NASHVILLE - Republican Joe Carr has placed a $200,000 bet - half his campaign war chest - on hopes that anti-immigration sentiment will help him to victory in his GOP primary challenge to U.S. Sen. Lamar Alexander.
"There's a crisis in America; thousands of illegal aliens are overrunning our border," Carr says in a 30-second TV spot that began airing across Tennessee last week. "President Obama created this crisis only after Lamar Alexander voted for amnesty. He is responsible."
But FactCheck.org, a nonpartisan group that monitors political ads for truthfulness and accuracy, said Carr's claim isn't true.
"The surge in illegal border crossings is the result of poverty and violence in parts of Central America and has been fueled by false rumors being spread in Guatemala, El Salvador and Honduras that the U.S. is issuing 'permits' to those who wish to live in the U.S.," said FactCheck, a project of the Annenberg Public Policy Center at the University of Pennsylvania.
"The problem is real," FactCheck said. "But the ad uses false logic to blame Alexander for it."
Donald Rickard, Carr's campaign manager, called the ad "100 percent true" in an email to the Times Free Press on Sunday.
"If Senator Alexander wants to make the case that his support of amnesty isn't responsible and hasn't contributed to the current border crisis, then he can make that case to Tennesseans," Rickard said.
"But I think anyone with common sense knows if you promote amnesty and reward illegal behavior, it will only create an incentive for the same behavior to continue, and that's exactly what has happened."
A third GOP candidate, Dr. George Flinn, of Memphis, also hits on the immigration issue, among others, in his own television ad.
"Career politicians create problems: the broken VA system, holes in border security. Their main interest is re-election," the ad states. Campaign officials declined to say how much Flinn, a multimillionaire physician and businessman, is spending.
Speaking to Marion County Republicans at a candidates' forum Friday night, Flinn said, "We got to close the borders, seal the borders."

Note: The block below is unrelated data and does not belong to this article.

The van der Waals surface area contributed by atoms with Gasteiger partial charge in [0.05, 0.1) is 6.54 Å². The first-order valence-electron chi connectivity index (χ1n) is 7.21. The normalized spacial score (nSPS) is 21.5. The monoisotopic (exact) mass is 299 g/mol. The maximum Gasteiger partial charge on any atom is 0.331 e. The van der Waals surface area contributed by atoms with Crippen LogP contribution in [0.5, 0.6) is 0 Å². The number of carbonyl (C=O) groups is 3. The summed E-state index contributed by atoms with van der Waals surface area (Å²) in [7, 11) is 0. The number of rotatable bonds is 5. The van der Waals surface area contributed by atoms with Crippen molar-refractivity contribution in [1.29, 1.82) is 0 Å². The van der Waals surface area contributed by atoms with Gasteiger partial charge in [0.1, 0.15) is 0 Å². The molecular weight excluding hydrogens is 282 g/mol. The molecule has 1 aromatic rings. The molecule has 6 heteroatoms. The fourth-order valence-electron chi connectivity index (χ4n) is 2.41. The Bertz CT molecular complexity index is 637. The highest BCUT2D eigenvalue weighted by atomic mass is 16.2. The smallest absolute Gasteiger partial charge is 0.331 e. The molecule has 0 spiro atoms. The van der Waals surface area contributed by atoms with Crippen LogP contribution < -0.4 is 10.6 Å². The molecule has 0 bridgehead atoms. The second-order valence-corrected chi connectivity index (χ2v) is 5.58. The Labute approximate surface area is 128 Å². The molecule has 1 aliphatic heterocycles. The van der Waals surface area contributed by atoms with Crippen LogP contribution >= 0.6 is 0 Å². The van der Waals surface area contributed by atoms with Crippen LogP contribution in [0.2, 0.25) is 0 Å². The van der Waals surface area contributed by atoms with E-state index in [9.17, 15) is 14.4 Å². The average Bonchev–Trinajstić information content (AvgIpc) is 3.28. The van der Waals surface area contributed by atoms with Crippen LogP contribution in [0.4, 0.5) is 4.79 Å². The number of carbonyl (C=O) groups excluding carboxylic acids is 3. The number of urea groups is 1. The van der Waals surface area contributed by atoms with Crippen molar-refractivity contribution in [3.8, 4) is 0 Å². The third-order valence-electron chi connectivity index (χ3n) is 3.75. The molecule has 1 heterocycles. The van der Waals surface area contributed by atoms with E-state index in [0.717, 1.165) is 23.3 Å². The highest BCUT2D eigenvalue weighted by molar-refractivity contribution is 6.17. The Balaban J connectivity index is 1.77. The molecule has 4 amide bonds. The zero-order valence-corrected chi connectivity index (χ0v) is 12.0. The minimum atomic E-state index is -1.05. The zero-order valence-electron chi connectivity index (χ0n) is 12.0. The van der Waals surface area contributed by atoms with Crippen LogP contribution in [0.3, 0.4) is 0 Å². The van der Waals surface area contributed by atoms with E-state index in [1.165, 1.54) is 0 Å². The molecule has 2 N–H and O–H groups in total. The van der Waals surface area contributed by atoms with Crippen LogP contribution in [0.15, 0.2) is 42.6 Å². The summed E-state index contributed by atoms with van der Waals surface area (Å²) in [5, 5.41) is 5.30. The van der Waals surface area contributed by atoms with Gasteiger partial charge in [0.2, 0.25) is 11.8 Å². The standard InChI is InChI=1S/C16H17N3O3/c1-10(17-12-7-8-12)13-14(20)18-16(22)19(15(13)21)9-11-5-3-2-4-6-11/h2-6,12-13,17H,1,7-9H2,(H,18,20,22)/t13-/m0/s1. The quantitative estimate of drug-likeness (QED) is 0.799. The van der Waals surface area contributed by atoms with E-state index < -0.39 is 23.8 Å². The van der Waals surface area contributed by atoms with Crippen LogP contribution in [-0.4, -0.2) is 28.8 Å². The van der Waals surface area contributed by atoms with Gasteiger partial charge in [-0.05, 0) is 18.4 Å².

There aren't enough border patrol agents, Flinn said. He blamed the recent influx of children crossing illegally into the U.S. on rumors spread by drug cartels and smugglers about the availability of legal "permits." It's aimed at keeping border agents so busy they have little time to deal with smuggling, he said.
At issue is Alexander's vote last year in favor of the Border Security, Economic Opportunity and Immigration Modernization Act, which passed the Senate 68-32. It did not pass the House.
The two-term senator said recently that amnesty is already in place.
" Turning your head while 11 million people are already here illegally is perpetual amnesty," Alexander said in a statement. "I voted along with 67 other United States senators to end perpetual amnesty."
He said the bill would identify people here illegally. They would have to pay penalties and back taxes, find jobs and not be convicted of felonies to win the right to live and work here.
"But," Alexander said, "they are not citizens, and they are not eligible for federal means-tested benefits, such as health care, food stamps and other welfare programs."
He said bill would have help stem the tide of people sneaking over the border by doubling the number of border patrol agents and adding 35 miles of border fencing.
Alexander said in a 2013 op/ed piece written with U.S. Sen. Bob Corker, R-Tenn., that the "possibility of citizenship is a long way down the road" and that the border security measures come first.
Adults already here illegally who want to become citizens must wait at least a decade and "go to the back of the line" behind those who entered the U.S. legally, the senators said.
Carr, speaking at a candidates' forum Thursday night in Manchester, said the National Republican Committee's 2012 platform opposed "any form of amnesty from anybody who has violated the law by disadvantaging those who obey it."
He added, "Lamar Alexander voted yes on amnesty to give 11 million illegal aliens ... access to American jobs we need right now."
That violates the "rule of law" as well as the U.S. Constitution, Carr argued.
FactCheck said Carr's ad "is wrong to call the bill 'amnesty,' as we have pointed out numerous times in the past when writing about bills that make citizenship conditional upon meeting numerous requirements."
Bruce Oppenheimer, a political science professor at Vanderbilt University, said Carr's ad "will appeal to a certain percentage of the Republican electorate" in the Aug. 7 GOP primary.
But he noted Republican Lou Ann Zelenik was unable to capitalize on anti-illegal immigration sentiment in her 2012 GOP primary rematch with U.S. Rep. Diane Black, R-Tenn.
And last week, immigration hardliner and former congressman Tom Tancredo of Colorado lost the GOP gubernatorial nomination to another former congressman, Bob Beauprez.
"Tancredo couldn't make it work in a Republican gubernatorial primary," Oppenheimer noted. He said Carr's $200,000 television buy isn't enough to really establish himself with voters.
It main usefulness is "only if you can use it as a vehicle to enthuse people to give money" -- primarily conservative independent expenditure groups, Oppenheimer said.
Contact staff writer Andy Sher at firstname.lastname@example.org or 615-255-0550.